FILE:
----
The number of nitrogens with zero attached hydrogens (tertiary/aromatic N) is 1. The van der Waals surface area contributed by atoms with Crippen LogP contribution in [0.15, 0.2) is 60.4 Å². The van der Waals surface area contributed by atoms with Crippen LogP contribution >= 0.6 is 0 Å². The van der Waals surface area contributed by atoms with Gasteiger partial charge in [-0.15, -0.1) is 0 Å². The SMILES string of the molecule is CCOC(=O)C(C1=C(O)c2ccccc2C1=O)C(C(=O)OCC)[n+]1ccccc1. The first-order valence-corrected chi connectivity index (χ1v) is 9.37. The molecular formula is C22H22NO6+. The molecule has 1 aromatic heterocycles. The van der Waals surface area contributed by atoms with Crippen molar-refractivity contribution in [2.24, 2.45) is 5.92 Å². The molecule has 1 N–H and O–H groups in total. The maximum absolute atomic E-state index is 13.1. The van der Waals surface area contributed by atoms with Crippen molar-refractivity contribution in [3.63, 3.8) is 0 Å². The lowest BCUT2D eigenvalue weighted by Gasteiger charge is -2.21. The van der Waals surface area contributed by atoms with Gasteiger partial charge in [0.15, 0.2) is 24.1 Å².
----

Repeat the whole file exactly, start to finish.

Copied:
The number of nitrogens with zero attached hydrogens (tertiary/aromatic N) is 1. The van der Waals surface area contributed by atoms with Crippen LogP contribution in [0.15, 0.2) is 60.4 Å². The van der Waals surface area contributed by atoms with Crippen LogP contribution >= 0.6 is 0 Å². The van der Waals surface area contributed by atoms with Gasteiger partial charge in [-0.15, -0.1) is 0 Å². The SMILES string of the molecule is CCOC(=O)C(C1=C(O)c2ccccc2C1=O)C(C(=O)OCC)[n+]1ccccc1. The first-order valence-corrected chi connectivity index (χ1v) is 9.37. The molecular formula is C22H22NO6+. The molecule has 1 aromatic heterocycles. The van der Waals surface area contributed by atoms with Crippen molar-refractivity contribution in [2.24, 2.45) is 5.92 Å². The molecule has 1 N–H and O–H groups in total. The maximum absolute atomic E-state index is 13.1. The van der Waals surface area contributed by atoms with Crippen molar-refractivity contribution in [3.63, 3.8) is 0 Å². The lowest BCUT2D eigenvalue weighted by Gasteiger charge is -2.21. The van der Waals surface area contributed by atoms with Gasteiger partial charge in [0.15, 0.2) is 24.1 Å².